“When he [Nowell] quitted the University, we find him in a conspicuous situation in the metropolis, as Master of Westminster School; where that excellent topographer, William Harrison, was, as he modestly says of himself, “sometime an unprofitable grammarian under him”. [18]

With the Dissolution of the Monasteries, the King and Thomas Cromwell had effectively destroyed much of the existing educational system in England. We cannot, tell if this was deliberate, but it was to have a profound effect on England for a couple of generations, as monks and clergy had provided schooling for thousands of boys every year.

It rapidly became clear to King Henry VIII that he had to establish schools for a new Protestant leadership in lieu of the monastic schools. One of his first foundations was Westminster School, that took place inside the precincts of Westminster Abbey directly opposite the Palace of Westminster. Alexander Nowell was chosen in 1543 to be the first Second Master, due no doubt to his ability to deliver Protestant doctrine to the students. This renowned seminary claims Henry VIII. as its founder; and Nowell was the second master on the new foundation, appointed in 1543, with the approbation, no doubt, if not the particular choice of the king,…”

Nowell is credited with having introduced the practise of the reading of Terence to the boys, and on one day of every week reading St. Luke's Gospel and the Acts of the Apostles in Greek with the elder scholars.

In 1551 Nowell has presented by King Henry VIII to one of the prebendary stalls at Westminster, which had become vacant following the death of John Redmayne.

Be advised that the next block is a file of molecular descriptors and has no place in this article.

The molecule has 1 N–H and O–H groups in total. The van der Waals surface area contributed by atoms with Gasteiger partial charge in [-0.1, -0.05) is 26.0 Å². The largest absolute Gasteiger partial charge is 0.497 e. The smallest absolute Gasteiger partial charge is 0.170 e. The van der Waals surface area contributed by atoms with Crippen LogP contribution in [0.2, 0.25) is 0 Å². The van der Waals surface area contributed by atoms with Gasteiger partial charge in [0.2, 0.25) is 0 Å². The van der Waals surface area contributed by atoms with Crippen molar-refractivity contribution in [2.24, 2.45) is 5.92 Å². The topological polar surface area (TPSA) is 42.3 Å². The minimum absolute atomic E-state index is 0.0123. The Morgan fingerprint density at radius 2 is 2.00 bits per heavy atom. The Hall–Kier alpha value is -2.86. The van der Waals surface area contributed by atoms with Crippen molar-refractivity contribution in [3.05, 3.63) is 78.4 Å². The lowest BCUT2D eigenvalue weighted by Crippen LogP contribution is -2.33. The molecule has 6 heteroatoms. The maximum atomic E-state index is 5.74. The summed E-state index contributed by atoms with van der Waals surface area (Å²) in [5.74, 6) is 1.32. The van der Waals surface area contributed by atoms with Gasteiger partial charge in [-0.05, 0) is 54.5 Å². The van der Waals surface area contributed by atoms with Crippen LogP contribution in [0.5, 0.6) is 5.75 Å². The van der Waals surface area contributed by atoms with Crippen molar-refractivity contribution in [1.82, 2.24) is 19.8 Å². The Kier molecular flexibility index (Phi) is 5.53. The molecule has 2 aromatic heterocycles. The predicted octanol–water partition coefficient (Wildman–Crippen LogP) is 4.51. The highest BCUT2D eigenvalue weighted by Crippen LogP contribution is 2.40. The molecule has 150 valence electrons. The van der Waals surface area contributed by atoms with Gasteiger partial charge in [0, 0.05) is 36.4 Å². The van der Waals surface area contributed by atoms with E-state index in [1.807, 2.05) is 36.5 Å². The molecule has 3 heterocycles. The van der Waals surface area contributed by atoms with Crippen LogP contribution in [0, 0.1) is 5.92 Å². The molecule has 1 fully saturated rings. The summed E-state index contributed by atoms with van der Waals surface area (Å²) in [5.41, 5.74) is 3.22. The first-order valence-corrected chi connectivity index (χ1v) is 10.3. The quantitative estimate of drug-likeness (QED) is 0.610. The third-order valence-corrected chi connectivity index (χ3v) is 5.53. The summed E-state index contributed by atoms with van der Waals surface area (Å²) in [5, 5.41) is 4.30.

It is believed that it was to Alexander that John Woolton owed his education and perhaps also his religious beliefs.

Following the death of King Henry VIII, on January 28th 1547, the nine year old King Edward VI came to the throne. Edward was strongly Protestant in his beliefs, and men like the Nowell's were in the ascendant. [20] This was the period when the majority of the churches were stripped of all their religious effigies, and when the Protestant Doctrine was imposed most strongly.

It was also period when huge controversies were created, and enormous cultural damage was inflicted, so that today the interiors of our churches are but a bare remnant of what they had once been. It was the nearest we came to a "Cultural Revolution."

On July 6th 1553, the King died at Greenwich, and sister half sister Mary became Queen.

On 26th of October 1553, only weeks after the accession of Queen Mary, John Woolton became a student at Brasenose College, Oxford, were Alexander Nowell was already a fellow.

Nowell had recently been elected member of Parliament for West Looe in September 1553, and was soon in trouble. He had previously been made a Canon of Westminster, which should have disqualified him from becoming an MP. The new Parliament was the first of the new Queen's reign.

Queen Mary was strongly Catholic in her beliefs, and almost immediately she set to work to return England to the old religion. The Nowell brothers were amongst the most prominent members of the Protestant establishment, and they soon came under pressure.

Laurence Nowell who had been ordained Deacon by Bishop Ridley, and who had been a school master at Sutton Coldfield was the first to flee to to Europe in 1554, travelling via Pembrokeshire and Carew Castle, where he was hidden by Sir John Perrot, for a while until a ship could be found. He is believed to have spent his time in exile first in France and then at Padua in Italy. [21]

The new Bishop of London, Bishop Bonner wished to restore the site to its former position as a monastery.